University of Georgia


University of Georgia research scientist David Cotten, senior computer science and astrophysics major Caleb Adams, associate professor of geography Deepak Mishra, and senior mechanical engineering major Megan Le Corre

A project led by a team of UGA undergraduate students and including faculty from the Franklin College of Arts and Sciences and the College of Engineering was recently selected for funding by NASA’s CubeSat Launch Initiative.

The UGA proposal, “CubeSat for GA Water Resources,” to NASA’s Undergraduate Student Instrument Project will receive $200,000 in funding to prepare their satellite for launch.

The project is UGA’s first space program.

The spectrographic observatory of coastal regions, or SPOC satellite playfully known as DAWGSat, will be designed to perform the first moderate resolution multispectral analysis of vegetation health, ocean productivity, near-coastal sediment, organic matter and production of shelf waters and salt marshes from low Earth orbit.

A second CubeSat project also won $200,000 in funding—one of 10 selected by the U.S. Air Force Research Laboratory—to build the mapping and ocean color imager, or MOCI.

This CubeSat will perform photogrammetric analysis, known as “structure-from-motion,” in low Earth orbit to generate 3-D point clouds of broad scale structures on the Earth’s surface.

The UGA proposal to NASA was one of 43 selected for funding by its Office of Education and the Science Mission Directorate. The student-faculty collaboration will support the Small Satellite Research Laboratory to build both cube satellites.

“It’s two parallel ideas running at the same time—one from the students’ side and one from the faculty side,” said the project’s principal investigator, Deepak Mishra, associate professor in the Center for Geospatial Research in the geography department.

UGA undergraduate students were planning to kick-start their own CubeSat for $10,000 until they realized that they could join forces with the university’s faculty and do something even better.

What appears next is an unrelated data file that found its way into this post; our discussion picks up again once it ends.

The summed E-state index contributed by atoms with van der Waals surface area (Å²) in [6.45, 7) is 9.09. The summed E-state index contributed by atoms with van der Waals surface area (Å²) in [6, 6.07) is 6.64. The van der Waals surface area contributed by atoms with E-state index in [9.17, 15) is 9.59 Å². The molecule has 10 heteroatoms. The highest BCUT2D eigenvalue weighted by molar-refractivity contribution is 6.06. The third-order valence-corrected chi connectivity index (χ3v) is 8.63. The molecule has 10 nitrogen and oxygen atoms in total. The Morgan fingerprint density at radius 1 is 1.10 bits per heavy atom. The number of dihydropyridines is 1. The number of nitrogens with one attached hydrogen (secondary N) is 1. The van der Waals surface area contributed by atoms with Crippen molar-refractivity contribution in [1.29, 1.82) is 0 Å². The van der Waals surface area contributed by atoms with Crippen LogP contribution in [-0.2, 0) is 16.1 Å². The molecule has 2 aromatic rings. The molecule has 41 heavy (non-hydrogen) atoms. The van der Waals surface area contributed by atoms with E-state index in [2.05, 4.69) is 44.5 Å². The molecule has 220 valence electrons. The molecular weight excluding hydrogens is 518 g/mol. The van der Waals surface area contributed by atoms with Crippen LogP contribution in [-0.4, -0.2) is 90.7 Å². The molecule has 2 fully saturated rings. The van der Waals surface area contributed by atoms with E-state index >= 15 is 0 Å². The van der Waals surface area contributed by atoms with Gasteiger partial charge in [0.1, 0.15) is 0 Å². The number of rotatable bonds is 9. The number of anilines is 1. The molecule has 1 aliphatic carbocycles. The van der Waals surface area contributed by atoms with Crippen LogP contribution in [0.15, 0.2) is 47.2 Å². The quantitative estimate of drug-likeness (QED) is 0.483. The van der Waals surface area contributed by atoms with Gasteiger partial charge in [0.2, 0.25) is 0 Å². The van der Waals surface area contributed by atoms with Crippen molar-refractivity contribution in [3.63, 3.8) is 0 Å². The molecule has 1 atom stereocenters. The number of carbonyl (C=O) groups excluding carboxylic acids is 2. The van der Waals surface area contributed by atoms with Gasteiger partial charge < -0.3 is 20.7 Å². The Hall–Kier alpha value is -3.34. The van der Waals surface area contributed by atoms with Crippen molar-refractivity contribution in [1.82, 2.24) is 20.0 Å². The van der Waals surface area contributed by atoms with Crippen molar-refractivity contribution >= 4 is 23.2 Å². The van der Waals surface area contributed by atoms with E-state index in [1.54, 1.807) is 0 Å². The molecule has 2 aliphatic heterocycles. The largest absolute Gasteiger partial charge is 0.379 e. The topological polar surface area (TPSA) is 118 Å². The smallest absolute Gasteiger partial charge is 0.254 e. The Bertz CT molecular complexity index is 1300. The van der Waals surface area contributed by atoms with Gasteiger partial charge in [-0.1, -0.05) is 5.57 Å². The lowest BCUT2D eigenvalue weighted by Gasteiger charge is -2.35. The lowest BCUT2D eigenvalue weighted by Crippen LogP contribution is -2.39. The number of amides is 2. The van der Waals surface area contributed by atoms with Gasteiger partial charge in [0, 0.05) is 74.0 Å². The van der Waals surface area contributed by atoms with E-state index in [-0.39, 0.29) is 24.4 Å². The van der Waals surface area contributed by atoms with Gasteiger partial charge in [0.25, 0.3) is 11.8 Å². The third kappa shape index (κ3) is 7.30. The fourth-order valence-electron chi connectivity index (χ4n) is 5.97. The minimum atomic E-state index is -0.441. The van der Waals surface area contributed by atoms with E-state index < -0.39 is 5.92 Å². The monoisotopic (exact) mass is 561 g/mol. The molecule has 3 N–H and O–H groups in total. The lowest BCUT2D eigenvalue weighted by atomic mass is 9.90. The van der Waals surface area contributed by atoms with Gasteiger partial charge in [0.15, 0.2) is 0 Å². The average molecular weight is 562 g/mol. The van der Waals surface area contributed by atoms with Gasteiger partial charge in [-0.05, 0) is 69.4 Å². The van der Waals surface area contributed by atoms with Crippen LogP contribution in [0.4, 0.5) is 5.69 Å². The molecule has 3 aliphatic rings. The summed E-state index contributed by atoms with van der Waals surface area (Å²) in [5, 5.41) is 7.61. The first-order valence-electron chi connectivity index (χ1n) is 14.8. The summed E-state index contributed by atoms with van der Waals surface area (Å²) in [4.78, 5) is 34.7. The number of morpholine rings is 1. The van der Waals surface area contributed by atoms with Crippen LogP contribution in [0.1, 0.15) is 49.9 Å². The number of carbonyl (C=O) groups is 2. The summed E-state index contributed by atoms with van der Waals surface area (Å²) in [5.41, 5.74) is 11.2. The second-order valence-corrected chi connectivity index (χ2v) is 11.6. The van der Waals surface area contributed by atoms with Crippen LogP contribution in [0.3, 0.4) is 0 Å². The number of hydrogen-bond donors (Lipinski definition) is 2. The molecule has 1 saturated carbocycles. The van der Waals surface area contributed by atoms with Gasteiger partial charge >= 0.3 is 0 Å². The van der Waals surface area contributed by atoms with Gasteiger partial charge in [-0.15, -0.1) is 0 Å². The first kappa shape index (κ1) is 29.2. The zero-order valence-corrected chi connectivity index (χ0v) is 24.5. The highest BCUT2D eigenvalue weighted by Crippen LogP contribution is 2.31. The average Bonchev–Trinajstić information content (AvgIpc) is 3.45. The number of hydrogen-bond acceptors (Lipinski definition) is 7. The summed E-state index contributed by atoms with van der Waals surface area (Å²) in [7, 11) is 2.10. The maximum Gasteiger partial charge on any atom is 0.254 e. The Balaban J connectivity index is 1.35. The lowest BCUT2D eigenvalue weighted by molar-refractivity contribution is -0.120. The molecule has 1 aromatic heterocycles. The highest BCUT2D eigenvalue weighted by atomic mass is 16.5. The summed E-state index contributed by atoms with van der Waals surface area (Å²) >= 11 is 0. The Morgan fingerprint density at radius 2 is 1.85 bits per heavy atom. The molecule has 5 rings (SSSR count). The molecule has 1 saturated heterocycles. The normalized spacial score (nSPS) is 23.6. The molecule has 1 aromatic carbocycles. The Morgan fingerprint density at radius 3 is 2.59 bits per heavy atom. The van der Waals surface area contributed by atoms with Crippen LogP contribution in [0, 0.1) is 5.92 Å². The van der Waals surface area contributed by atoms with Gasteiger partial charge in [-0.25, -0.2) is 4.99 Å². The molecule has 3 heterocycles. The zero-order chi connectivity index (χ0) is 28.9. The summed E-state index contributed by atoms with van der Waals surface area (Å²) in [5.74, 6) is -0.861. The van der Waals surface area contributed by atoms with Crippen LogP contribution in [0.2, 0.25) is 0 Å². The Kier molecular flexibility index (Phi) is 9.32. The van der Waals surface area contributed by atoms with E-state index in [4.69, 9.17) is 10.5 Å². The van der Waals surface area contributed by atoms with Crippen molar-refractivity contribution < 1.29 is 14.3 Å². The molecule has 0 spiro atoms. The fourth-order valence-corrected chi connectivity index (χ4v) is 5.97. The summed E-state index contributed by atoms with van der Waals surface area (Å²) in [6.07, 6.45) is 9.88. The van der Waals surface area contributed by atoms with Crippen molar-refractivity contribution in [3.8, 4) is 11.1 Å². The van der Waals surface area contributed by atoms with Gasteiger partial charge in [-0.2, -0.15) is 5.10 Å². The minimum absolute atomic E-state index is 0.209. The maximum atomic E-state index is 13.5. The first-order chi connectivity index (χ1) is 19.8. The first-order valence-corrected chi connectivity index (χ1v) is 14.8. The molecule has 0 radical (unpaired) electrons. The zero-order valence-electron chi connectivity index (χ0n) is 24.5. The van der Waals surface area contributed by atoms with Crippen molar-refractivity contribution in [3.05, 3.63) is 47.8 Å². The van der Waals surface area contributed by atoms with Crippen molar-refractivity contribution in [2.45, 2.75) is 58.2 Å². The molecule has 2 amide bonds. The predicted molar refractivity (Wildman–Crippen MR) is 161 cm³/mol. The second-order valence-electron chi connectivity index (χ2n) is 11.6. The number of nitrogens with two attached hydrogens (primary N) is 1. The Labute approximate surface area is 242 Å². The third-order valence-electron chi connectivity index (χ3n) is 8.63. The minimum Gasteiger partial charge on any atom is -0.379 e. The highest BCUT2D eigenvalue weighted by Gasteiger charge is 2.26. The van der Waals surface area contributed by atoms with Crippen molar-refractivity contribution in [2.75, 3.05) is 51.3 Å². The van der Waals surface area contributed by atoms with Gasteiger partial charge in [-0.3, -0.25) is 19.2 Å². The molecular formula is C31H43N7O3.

“Everyone was really excited when we realized this. The students had the manpower and motivation to actually build the craft, but we had absolutely no idea what it was going to do,” said Caleb Adams, an astrophysics and computer science double major and chief manager of the satellite research lab.

“We have a very diverse team—engineering, physics, computer science, mathematics—and all of the puzzle pieces clicked in a really perfect way,” he said.

Other key student members include Nicholas Neel, mathematics; Khoa Ngo, mechanical engineering; Megan Le Corre, mechanical engineering; Kenny Chochran, marketing and finance; Jaicob Stewart, computer science; Juweek Adolphe, computer science; Paige Copenhaver, astronomy; and Nirav Ilango, geography and computer science.

The student-faculty team met weekly, and the undergraduate team developed both proposals by piecing together ideas discussed in the meetings.

“It was an intensive exercise and we got a lot out of that process,” said Neel, a third-year student from Chickamauga, Georgia.

“The functionality idea is to allow a small satellite to perform like a large satellite, a commercial satellite or a satellite that would be built by NASA,” said Sergio Bernardes, associate director of UGA’s Center for Geospatial Research. “It reflects the direction of the remote sensing community more broadly, toward more cost-efficient technologies that still allow us to have images covering the entire planet daily.”